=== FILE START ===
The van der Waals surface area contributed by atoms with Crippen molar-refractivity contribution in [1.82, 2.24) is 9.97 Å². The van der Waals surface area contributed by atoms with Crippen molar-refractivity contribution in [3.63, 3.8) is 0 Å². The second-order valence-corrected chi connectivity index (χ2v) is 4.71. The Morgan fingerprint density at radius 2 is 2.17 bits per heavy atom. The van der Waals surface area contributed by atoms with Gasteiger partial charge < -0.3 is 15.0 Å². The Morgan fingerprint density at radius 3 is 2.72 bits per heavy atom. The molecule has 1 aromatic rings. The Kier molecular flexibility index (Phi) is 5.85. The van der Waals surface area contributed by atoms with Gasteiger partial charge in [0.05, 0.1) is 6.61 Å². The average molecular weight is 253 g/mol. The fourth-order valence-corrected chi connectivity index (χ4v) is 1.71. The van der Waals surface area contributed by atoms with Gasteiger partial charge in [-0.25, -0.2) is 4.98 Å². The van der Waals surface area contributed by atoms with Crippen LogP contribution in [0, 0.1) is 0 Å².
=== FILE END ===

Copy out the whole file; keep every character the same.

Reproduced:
The van der Waals surface area contributed by atoms with Crippen molar-refractivity contribution in [1.82, 2.24) is 9.97 Å². The van der Waals surface area contributed by atoms with Crippen molar-refractivity contribution in [3.63, 3.8) is 0 Å². The second-order valence-corrected chi connectivity index (χ2v) is 4.71. The Morgan fingerprint density at radius 2 is 2.17 bits per heavy atom. The van der Waals surface area contributed by atoms with Gasteiger partial charge < -0.3 is 15.0 Å². The Morgan fingerprint density at radius 3 is 2.72 bits per heavy atom. The molecule has 1 aromatic rings. The Kier molecular flexibility index (Phi) is 5.85. The van der Waals surface area contributed by atoms with Gasteiger partial charge in [0.05, 0.1) is 6.61 Å². The average molecular weight is 253 g/mol. The fourth-order valence-corrected chi connectivity index (χ4v) is 1.71. The van der Waals surface area contributed by atoms with Gasteiger partial charge in [-0.25, -0.2) is 4.98 Å². The van der Waals surface area contributed by atoms with Crippen LogP contribution in [0, 0.1) is 0 Å².